Nokia N810 and 770 Internet Tablets
The Nokia N810 is a handheld computer, with a display of 800x480 pixels and
16 bit color, a touch screen for stylus input, a slide-out keyboard, sound, a
camera, a GPS receiver,
and wireless networking, both 802.11b/g and Bluetooth. Your first impression
will be that it's a PDA,
a little larger than usual. The N810 appeared on the market about December
2007. The term N-Series includes Nokia's recent cellphone handsets plus
the N810 and its earlier siblings; in this document when I refer to the
N-series I am referring collectively to the Internet Tablets, not the
In January 2007 the Nokia N800 was released. Its major new features are a
camera and a faster processor. It has an integral table stand, which
does not get in your way when you hold it. The screen cover of the 770
The original model in this product line is the Nokia 770, appearing about
January 2006 and no longer available. This commentary was first written to
describe the 770, but most of the comments apply equally to the newer models.
I have updated it where needed to apply to my newly acquired N810.
Reviewers always say, the N-Series machines are from Nokia but are not
phones. They are not sold with PDA software. So what are they for? The glib
answer is that it's for whatever you want, because it runs Linux and you can
install software on it.
Here are four sample usage scenarios. I was reading one review of
PDAs and the author
made effective use of a fictional scenario to show his vision for the
Wired City, and the two fictional pieces show my own vision of how
a handheld wireless device (not specifically the 770) can be useful.
To summarize the advantages of the Nokia N-Series as seen by me:
- Software is expandable and replaceable to meet my needs.
- The display is really excellent, best of any current
- Internet connectivity is excellent: 802.11b/g (which is what I use)
or Bluetooth to a cell phone (when 802.11 is unavailable, if one
has a phone with Bluetooth, which I don't).
- The battery lasts a lot longer than a laptop's, allowing all day service
(of course not every second of the day unless you have a spare battery).
- Because it's small, light and unobtrusive, I can use the device where
a 3.3 Kg laptop would not fit, and I'm willing to use it for small
tasks for which the laptop isn't agile enough.
Disadvantages of the N-Series (discussed in detail below) include:
- Any task that involves a lot of text input, like editing this web page,
is best done on a machine with a real keyboard. A Bluetooth keyboard
can be used but many of the interesting uses of the device become
clumsy with the separate keyboard.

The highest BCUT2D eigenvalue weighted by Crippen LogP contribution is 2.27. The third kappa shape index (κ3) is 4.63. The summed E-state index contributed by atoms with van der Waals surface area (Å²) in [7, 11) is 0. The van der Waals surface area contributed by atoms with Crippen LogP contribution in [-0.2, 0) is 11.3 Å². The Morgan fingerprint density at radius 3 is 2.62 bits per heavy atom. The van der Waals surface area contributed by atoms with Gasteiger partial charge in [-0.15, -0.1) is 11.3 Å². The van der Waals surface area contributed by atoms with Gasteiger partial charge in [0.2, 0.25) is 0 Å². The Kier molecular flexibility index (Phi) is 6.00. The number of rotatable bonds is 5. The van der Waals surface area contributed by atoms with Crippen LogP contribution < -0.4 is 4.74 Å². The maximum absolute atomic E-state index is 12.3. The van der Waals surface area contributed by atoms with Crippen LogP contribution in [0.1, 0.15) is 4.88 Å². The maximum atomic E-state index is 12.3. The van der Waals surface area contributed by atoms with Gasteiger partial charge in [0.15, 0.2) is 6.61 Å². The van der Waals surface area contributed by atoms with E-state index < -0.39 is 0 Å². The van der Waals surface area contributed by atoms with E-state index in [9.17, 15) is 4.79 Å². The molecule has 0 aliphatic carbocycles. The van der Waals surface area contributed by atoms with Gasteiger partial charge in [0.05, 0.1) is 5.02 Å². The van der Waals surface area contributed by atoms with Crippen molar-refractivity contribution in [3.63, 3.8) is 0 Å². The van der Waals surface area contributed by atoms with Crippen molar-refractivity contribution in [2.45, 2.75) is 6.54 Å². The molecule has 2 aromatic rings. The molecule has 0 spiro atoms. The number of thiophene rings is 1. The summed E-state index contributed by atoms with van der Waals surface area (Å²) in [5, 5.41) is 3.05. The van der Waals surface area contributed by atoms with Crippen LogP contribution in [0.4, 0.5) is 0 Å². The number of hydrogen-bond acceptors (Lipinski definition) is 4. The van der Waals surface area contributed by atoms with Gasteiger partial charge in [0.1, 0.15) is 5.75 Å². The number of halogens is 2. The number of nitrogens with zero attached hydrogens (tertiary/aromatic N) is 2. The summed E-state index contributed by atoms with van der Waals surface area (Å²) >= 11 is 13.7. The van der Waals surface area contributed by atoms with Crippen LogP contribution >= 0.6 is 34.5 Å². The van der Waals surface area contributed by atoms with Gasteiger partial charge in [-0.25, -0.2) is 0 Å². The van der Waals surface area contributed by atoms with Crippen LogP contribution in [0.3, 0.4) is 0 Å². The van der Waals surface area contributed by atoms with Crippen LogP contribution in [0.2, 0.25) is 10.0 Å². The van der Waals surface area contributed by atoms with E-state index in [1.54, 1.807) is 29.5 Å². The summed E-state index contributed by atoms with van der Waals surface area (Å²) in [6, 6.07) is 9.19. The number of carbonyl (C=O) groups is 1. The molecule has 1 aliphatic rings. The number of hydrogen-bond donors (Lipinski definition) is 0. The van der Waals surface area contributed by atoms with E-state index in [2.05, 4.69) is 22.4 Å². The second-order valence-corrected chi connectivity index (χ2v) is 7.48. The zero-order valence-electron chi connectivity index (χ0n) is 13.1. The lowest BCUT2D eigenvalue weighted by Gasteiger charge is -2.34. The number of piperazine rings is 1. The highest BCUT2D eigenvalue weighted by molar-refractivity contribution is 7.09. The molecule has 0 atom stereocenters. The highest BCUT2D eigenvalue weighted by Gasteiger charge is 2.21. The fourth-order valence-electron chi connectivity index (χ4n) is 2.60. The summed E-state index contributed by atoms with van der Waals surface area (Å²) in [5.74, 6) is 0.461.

- If you have a dual quad-core Xeon at 3.0 GHz that you use to check your
e-mail, you'll notice that the 220 MHz OMAP-1710 (in the 770) is not as
fast. But I think it's fairly well balanced with the tasks it's called
upon to do, with one exception: reading PDF
files; also see here. And
modern bloatware that uses a memory cache can run the machine out of
- A big advantage of this device is that you can configure it to do what
you want, but if you are not comfortable downloading and
installing software you won't get that advantage. However only one or
two packages needed special handling; the others just installed right
off the download site with no skilled labor needed. If you want to
use your device as a PDA
you'll need to do some downloading; read
here about my (limited) experiences.
- Screen linear dimensions are 1/3 that of a laptop (Dell Inspiron
6000d), and if you see poorly you'll have to hold the device close.
But any conventional PDA,
or particularly any cell phone, would be even worse that way.
- Reviewers pretty uniformly dislike the provided mail reader;
see here for my own experiences.
It may be fine for a simple low-security setup with POP, but not for
my mail server. Instead I'm using Pine just like I do at work,
and I'm happy with it.
- Most reviewers were unsuccessful using handwriting recognition. I
believe this is a user training issue, and I discuss handwriting in more detail below. After
some work I can use the handwriting input method fairly reliably.
However, it turns out that I'm still faster and more accurate if I use
the software keyboard, particularly for long texts such as replying to
Frequently in this document I refer to the
Nokia 770; in Nokia docs
and blogs they say
the device. Dumb. It isn't a PDA, so let's coin a decent
TLA for it. How about
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